Different starting points

Studies show that conservative or fundamentalist believers are less likely to deconstruct, but when they do they are more likely to completely abandon their previous belief, whereas less conservative believers are more likely to review and reconstruct. These three stories bear that out.

And I think we can see why. Nate had been taught that his conservative form of christian faith was the only way; question the Bible and you could throw everything away. And that is what he did. But Emma and I grew up in traditions that were not quite so opposed to thinking issues through, and certainly didn’t think ours was the only true form of christian faith. So it wasn’t “all or nothing” for us.

Encouraging questions and addressing doubts

I think too we can see that trying to prevent young christians expressing doubts, asking questions and exploring alternative ideas, is a serious mistake. Alternative viewpoints are so easy to find these days that we cannot build a wall around our children or youth. Such opposition may tend to lead thoughtful people to a crisis of faith rather than a slow journey of discovery as I experienced.

Encouraging people to explore while we stay in good relationship with them to assist in answering questions, leaves them freedom to find their own way (assuming they are mature enough to do this) and has (to my mind) several benefits:

  • It treats people with respect and values their own journey.
  • It values truth over dogma and blind faith.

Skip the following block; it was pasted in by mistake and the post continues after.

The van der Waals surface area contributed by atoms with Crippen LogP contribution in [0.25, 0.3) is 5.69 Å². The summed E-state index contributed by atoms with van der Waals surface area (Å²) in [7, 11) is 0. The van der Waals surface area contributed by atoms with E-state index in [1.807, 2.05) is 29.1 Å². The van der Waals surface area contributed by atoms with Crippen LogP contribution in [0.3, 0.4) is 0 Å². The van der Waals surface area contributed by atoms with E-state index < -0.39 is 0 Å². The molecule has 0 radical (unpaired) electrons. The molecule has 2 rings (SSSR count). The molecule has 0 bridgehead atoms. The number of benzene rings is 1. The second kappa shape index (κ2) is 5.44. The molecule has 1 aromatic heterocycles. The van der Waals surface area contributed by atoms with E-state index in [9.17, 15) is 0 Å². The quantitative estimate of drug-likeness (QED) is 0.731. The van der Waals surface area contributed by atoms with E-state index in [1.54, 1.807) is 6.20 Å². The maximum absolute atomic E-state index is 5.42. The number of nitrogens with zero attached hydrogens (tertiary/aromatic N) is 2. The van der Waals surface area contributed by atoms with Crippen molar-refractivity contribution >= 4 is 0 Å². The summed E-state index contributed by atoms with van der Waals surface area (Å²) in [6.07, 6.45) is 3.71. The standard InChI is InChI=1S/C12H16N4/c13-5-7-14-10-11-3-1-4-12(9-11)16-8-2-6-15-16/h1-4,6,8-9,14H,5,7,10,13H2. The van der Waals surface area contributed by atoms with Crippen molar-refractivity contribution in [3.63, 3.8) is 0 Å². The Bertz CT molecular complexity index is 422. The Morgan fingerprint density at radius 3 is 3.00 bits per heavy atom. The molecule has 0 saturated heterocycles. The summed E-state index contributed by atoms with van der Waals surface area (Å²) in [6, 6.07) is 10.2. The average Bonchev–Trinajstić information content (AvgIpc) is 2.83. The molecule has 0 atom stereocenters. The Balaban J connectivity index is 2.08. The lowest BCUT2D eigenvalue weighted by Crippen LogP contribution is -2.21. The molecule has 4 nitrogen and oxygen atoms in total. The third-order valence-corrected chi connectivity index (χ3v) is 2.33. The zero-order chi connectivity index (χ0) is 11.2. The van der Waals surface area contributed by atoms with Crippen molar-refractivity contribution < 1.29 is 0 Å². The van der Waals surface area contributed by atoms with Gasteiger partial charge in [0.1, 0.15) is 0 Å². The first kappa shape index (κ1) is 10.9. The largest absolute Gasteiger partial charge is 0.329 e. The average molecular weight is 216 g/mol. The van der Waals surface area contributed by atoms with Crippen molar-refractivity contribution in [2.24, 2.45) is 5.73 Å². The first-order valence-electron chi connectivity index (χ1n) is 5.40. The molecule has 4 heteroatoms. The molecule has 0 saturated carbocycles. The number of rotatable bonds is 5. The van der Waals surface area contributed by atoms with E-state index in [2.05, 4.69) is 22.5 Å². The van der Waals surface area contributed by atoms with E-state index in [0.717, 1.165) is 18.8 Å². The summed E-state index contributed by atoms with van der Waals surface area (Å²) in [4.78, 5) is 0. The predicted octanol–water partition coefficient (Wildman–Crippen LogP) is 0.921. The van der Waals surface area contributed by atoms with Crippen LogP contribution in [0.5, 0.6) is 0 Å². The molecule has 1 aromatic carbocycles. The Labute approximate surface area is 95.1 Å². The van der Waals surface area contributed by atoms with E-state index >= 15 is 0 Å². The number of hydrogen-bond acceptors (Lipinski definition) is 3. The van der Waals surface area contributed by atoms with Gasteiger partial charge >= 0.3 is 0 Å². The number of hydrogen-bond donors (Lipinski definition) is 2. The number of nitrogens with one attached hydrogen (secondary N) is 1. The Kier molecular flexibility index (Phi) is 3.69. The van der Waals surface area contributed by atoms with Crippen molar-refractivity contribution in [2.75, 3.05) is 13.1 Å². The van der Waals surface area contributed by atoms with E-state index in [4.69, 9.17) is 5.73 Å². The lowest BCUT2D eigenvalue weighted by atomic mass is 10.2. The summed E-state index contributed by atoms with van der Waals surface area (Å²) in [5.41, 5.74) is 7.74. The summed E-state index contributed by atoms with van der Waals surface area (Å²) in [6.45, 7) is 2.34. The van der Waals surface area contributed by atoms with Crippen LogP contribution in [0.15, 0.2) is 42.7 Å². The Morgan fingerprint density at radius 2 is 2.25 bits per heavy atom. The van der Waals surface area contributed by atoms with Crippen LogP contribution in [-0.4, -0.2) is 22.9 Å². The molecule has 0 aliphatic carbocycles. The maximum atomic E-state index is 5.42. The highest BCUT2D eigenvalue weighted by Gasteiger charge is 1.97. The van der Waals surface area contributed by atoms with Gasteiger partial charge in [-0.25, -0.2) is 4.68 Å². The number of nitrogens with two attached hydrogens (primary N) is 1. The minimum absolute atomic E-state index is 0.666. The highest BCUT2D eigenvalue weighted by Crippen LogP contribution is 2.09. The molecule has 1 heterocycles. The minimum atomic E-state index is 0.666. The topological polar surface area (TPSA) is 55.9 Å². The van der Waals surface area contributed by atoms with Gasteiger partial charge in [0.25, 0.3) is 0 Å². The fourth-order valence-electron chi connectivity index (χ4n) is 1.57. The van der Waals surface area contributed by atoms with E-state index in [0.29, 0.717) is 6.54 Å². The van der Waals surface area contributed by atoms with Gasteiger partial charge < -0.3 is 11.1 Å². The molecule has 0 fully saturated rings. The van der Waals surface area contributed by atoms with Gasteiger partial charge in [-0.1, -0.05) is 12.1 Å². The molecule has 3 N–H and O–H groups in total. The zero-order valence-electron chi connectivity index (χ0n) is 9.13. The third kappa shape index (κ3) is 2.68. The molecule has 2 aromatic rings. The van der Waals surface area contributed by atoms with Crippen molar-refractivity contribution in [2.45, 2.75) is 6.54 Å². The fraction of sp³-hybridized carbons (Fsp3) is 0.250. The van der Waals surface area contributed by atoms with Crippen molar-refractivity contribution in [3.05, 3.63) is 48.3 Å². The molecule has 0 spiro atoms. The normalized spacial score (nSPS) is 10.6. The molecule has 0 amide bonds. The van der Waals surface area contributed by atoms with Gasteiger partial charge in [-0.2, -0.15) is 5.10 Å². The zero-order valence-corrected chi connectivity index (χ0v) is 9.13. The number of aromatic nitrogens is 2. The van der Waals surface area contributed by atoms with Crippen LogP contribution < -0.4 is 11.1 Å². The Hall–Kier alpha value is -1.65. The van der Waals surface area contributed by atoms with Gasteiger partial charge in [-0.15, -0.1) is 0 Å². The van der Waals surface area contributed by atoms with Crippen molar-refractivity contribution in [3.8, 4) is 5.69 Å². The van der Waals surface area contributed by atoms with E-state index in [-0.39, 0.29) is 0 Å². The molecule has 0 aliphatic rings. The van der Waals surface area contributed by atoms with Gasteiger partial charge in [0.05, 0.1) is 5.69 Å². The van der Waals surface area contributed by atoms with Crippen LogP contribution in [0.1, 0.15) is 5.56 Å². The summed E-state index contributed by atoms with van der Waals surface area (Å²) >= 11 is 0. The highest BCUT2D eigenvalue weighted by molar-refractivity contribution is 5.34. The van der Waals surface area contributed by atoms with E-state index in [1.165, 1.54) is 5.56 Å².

• It trusts the Holy Spirit.
  • I think it is more likely to allow people to remain believers, even if with different doctrines.
  • It makes the whole process less traumatic. Nate’s experience of “withdrawal” was extreme, but even more subtle pressures can be unnecessarily hurtful.
Different basis, different outcome

Perhaps most significant was that, for me, the doubts about some doctrines didn’t affect the evidence that I felt justified my belief in God and in Jesus. This evidence is based on scientific, philosophical, historical and experiential facts, not on a particular view of the Bible or doctrine. So I could deconstruct and reconstruct without feeling my faith was being shaken at the core.

However for Nate, it seems that his faith was based most strongly on the Bible as a document without error, so when he found evidence that it contained apparent errors, the basis of his faith was shattered, and, lacking answers to those problems, he felt compelled in honesty to give up his faith.

Emma’s faith was apparently based more on the intuition that life is meaningful, and her positive response to Jesus. That basis was shaken by her doubts about the Bible and doctrine, but not destroyed, and so she too continued to believe. But she has ended up seeing God and Jesus in quite a new light which questions some of the core doctrines of evangelical christianity, such as atonement and salvation.

I don’t think any of these reflections explain fully why the three of us came to different conclusions, but they may illustrate some important differences.

Story sources

Nate has been an internet friend of mine for quite a few years. He blogs at Finding Truth, and his story can be found here (this is part 1 of 12 parts – each post has at the very bottom a link to the next one).

Emma Higgs tells her story on her Patheos Progressive Christian blog, especially in My Confession / Why I Am Still A Christian, Rethinking Christianity: Deconstruction and her Faith in the Fog series.

I have told the story of my changing understanding in more detail in Seventy years in the making. The parallel story of my involvement in christian churches is at Church and me.